Carrier coverage battles make for amusing TV commercials.

Calif PUC: "service where people live and work"
Q consumers might want to answer with coverage maps: can  you watch youtube?
Can the kids check their homework assignment at the kitchen table?
Can I use the Internet at my bus stop?

Zoomed in to a local level, can the maps answer those Qs?


Exaggerated sweeping claims of excellent service could have an economic impact.

Carriers have argued that govt subsidy should only be available where there is a 
demonstrated market failure. Wireless carriers want that applied in a technology-
neutral manner. If a community seeking BB assistance is blocked by an incumbant
carrier service claim,..

Crowd sourcing:  
This will sample from an underlying performance distribution.  Without knowing 
the roughness of the underlying disto, it's hard to know what you're looking at.

Looking at Verizon:

Here's their map for W Santa Cruz.

It is almost perfect.   What this says is "LTE". The Verizon
web page doesn't say what that means in terms of speed or BW.  "Superfast"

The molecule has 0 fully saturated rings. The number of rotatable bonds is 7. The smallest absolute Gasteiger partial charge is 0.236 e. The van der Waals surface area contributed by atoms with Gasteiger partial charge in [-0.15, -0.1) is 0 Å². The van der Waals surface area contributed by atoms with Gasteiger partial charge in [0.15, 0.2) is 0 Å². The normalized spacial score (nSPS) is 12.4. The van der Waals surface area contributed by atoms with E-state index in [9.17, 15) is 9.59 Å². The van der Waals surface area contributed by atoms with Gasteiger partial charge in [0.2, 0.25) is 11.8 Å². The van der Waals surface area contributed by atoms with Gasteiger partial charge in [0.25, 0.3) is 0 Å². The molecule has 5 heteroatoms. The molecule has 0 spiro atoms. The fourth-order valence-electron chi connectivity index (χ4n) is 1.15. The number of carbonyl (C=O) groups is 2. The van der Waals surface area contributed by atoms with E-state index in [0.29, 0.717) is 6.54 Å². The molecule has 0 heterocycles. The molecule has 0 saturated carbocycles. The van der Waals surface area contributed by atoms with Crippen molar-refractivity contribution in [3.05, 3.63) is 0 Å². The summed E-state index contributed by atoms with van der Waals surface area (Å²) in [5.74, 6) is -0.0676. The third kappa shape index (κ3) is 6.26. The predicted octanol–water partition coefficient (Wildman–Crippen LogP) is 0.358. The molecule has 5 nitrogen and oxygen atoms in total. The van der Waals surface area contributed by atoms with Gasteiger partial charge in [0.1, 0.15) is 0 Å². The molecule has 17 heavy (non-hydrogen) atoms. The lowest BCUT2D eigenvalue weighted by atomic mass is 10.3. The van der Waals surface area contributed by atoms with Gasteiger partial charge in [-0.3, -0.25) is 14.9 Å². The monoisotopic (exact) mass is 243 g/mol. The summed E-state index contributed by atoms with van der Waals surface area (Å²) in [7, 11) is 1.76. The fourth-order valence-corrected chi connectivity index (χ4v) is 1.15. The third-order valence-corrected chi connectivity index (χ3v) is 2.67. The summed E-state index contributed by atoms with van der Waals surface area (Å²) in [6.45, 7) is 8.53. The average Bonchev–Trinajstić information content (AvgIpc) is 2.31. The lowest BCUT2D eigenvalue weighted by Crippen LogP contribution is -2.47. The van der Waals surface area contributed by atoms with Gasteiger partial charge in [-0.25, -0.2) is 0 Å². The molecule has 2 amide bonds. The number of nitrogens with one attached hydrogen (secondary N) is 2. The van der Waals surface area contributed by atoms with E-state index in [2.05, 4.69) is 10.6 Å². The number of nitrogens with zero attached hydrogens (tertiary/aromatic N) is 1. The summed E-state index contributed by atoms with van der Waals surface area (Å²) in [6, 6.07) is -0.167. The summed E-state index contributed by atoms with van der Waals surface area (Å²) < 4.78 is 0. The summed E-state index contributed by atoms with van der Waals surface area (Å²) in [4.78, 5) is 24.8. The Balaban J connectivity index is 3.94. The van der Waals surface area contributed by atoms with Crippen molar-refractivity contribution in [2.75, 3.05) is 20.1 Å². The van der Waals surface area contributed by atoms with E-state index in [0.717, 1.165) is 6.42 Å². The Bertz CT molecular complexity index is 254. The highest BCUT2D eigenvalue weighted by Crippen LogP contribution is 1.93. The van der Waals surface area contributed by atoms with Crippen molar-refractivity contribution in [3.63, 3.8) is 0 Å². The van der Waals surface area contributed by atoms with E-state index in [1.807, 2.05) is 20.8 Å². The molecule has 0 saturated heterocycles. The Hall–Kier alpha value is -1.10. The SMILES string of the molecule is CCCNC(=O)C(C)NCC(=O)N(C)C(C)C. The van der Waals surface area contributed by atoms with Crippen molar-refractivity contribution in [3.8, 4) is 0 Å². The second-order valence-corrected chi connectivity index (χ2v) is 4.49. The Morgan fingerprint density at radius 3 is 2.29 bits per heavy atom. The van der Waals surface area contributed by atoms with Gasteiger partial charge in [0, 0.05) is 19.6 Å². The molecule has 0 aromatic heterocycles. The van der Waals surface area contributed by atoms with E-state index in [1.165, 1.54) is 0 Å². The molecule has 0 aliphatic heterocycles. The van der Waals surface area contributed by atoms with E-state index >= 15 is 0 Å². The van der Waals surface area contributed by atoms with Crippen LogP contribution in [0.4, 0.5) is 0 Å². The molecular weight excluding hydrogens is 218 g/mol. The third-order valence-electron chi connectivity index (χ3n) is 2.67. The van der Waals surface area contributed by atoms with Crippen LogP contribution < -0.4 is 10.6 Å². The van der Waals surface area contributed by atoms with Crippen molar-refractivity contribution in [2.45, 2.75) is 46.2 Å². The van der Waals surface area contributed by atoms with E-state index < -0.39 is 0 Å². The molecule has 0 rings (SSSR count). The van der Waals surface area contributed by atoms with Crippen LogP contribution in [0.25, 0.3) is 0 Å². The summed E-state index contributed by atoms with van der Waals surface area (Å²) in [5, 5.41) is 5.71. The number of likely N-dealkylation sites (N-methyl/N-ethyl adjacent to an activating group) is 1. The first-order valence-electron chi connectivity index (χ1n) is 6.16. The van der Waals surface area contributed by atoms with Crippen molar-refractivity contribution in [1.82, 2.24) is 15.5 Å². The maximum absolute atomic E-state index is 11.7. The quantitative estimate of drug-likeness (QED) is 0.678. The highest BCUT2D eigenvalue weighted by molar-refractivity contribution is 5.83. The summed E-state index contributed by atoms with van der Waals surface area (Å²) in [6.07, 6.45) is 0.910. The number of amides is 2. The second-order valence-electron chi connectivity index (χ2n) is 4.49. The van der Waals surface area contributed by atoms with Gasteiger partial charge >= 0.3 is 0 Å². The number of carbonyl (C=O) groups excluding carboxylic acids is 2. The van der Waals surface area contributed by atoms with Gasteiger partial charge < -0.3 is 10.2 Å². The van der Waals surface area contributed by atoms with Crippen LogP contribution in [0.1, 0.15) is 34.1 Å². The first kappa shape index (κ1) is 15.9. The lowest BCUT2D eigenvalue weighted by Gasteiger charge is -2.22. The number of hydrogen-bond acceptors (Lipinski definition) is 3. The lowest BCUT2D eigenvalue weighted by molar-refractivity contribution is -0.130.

The CPUC asks carriers to report performance data by census block. 

Green means 10-25 Mb/s.
And at every point in this map, 3-6 Mb/s upload.

Knowing there is a reproducible coverage defect, how large is it?

Pick a tool.  Android is better than IOS.  Ookla. calspeed, FCC

Ookla is faster; uses less net resources (GB) and battery life than 
FCC and CalSpeed.  Friendlier to data export.

Talk at the Atlanta NANOG by Don Bowman (Sandvine).  

One of Bowman's points was that Ookla has poor quality control of their
test nodes, coloring the results. 

Threshold: 6 Mb/s, 1.5 Mb/s   <----    California standard

Want: area encompasses a few cell sites and their served areas.
Terrain is hills and coastal terraces.

About 5 Sq Miles.  Rule: no do overs. 800 points.

Took all the data and turned it into a KML file.  Green pin means "pass".
Red means "fail". "Gold" means probable cell site.